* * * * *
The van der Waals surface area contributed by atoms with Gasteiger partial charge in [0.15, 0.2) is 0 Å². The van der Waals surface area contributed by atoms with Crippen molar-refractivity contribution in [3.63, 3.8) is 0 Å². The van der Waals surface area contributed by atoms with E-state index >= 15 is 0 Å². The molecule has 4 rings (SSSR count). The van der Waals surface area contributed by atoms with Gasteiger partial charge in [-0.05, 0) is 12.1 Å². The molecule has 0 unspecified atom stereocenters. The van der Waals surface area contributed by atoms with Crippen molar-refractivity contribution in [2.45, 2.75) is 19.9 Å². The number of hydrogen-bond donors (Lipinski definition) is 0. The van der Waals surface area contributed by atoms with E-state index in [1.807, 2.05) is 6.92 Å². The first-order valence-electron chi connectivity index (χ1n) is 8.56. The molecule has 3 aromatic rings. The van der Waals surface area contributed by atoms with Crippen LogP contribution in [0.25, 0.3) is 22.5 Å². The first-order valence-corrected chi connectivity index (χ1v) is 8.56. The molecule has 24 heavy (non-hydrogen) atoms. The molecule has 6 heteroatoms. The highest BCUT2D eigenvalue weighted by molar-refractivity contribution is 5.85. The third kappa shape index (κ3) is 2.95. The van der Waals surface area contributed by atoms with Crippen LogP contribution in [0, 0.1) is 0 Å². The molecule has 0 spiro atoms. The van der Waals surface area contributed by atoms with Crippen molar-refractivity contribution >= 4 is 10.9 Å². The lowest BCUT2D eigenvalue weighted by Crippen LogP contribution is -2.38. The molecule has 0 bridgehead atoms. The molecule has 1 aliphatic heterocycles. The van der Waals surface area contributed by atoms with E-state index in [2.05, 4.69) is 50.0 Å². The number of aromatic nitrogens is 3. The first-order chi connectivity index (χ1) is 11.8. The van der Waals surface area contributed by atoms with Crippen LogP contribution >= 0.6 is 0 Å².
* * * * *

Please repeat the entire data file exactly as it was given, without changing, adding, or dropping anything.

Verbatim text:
The van der Waals surface area contributed by atoms with Gasteiger partial charge in [0.15, 0.2) is 0 Å². The van der Waals surface area contributed by atoms with Crippen molar-refractivity contribution in [3.63, 3.8) is 0 Å². The van der Waals surface area contributed by atoms with E-state index >= 15 is 0 Å². The molecule has 4 rings (SSSR count). The van der Waals surface area contributed by atoms with Gasteiger partial charge in [-0.05, 0) is 12.1 Å². The molecule has 0 unspecified atom stereocenters. The van der Waals surface area contributed by atoms with Crippen molar-refractivity contribution in [2.45, 2.75) is 19.9 Å². The number of hydrogen-bond donors (Lipinski definition) is 0. The van der Waals surface area contributed by atoms with E-state index in [1.807, 2.05) is 6.92 Å². The first-order valence-electron chi connectivity index (χ1n) is 8.56. The molecule has 3 aromatic rings. The van der Waals surface area contributed by atoms with Crippen LogP contribution in [0.25, 0.3) is 22.5 Å². The first-order valence-corrected chi connectivity index (χ1v) is 8.56. The molecule has 24 heavy (non-hydrogen) atoms. The molecule has 6 heteroatoms. The highest BCUT2D eigenvalue weighted by molar-refractivity contribution is 5.85. The third kappa shape index (κ3) is 2.95. The van der Waals surface area contributed by atoms with Crippen LogP contribution in [0, 0.1) is 0 Å². The molecule has 0 spiro atoms. The van der Waals surface area contributed by atoms with Crippen molar-refractivity contribution >= 4 is 10.9 Å². The lowest BCUT2D eigenvalue weighted by Crippen LogP contribution is -2.38. The molecule has 0 bridgehead atoms. The molecule has 1 aliphatic heterocycles. The van der Waals surface area contributed by atoms with E-state index in [2.05, 4.69) is 50.0 Å². The number of aromatic nitrogens is 3. The first-order chi connectivity index (χ1) is 11.8. The van der Waals surface area contributed by atoms with Crippen LogP contribution >= 0.6 is 0 Å².